Archive for March, 2012

March 14, 2012

Would You Live in a Passivhaus?

Passivhaus is an energy efficiency standard, developed in 1988, which sets out various criteria for homes and commercial buildings for maximising energy savings – thanks to its orientation, materials used and insulation, amongst other features.

This standard sets maximum values for energy consumption of space heating, cooling, primary energy usage, as well as the highest temperature inside and the level of air tightness – not allowing virtually any air to leak from the house. These requirements can however vary in different countries due to different circumstances, for instance the age of existing buildings.

Passive houses have to be designed and built precisely to the specifications – for maximum gain. The most important features include the specific positioning of walls in order to capture the most sunlight, or the super air tightness. Despite some myths windows on these houses can be opened but due to excellent indoor air quality, the air ventilation system and other factors it’s usually not needed.

Various materials are used for the construction and even the colour of the outside wall is suggested to improve efficiency through either absorption or reflection. Insulation has to be of highest standard and very thick, both at the walls and the roof.

Meanwhile, heating is hardly required as a Passivhaus also utilises the heat energy generated inside the building, for instance by various appliances. Thanks to the careful design interior temperature does not go below 15C  and due to the air tightness there are no cold spots or mould growth inside these buildings.

Lighting solutions are also energy-efficient, thanks to the use of solar-powered lights outside or LED lamps inside – amongst others.

Another great advantage is that such houses can be built in any climate, and there are now over 30,000 such homes all over the world.

Also, the main criticism of being very expensive is addressed by the continuously decreasing construction costs, while savings could be enormous. In the case of a UK office building, the company Interserve in Leicester managed to save GBP 26,000 at their annual energy costs after moving into a Passivhaus.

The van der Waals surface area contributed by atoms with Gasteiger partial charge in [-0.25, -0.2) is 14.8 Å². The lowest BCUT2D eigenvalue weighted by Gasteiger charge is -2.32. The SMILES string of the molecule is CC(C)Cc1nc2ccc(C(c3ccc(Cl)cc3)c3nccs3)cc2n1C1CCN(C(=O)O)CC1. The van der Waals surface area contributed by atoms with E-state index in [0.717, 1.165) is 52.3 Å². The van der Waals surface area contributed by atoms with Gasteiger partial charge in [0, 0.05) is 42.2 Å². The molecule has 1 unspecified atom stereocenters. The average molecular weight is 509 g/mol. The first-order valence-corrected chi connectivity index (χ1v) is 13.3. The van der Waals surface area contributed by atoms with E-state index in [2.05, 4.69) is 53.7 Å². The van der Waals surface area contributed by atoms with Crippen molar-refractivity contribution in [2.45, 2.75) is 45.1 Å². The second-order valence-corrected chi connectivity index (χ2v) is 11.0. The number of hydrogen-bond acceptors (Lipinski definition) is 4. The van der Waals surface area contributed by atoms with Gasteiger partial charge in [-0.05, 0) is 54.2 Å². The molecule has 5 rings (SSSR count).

Thus, passive houses may mean homes of the future for us or our companies, offering significant energy savings, which is also important for our wallets.

For more info, check out: Energy World, March 2012, “Passivhaus in the UK – an alternative to zero carbon”

Written for the Energy Saving Warehouse

March 7, 2012

Lost a Shoe? Print it Yourself at Home!

The 21st century is the ‘age of stuff’. All of us are piling up ‘things’ at home and every minute we are encouraged to buy even more. If we can’t resist the urge to collect more and more, a new technology can now help at least in reducing our ecological footprint: 3D printing.

3D printing is essentially layers of specific materials – mainly plastic -, printed on top of each other with a special device, enabling the creation of virtually any kind of object. For years it has been used for developing prototypes, for example by architects, but now it’s becoming more mainstream. One of the world’s largest consumer printer manufacturers, HP has already launched 3D printers, and MIT’s researchers have been conducting trials by printing food and working clocks with every little detail included.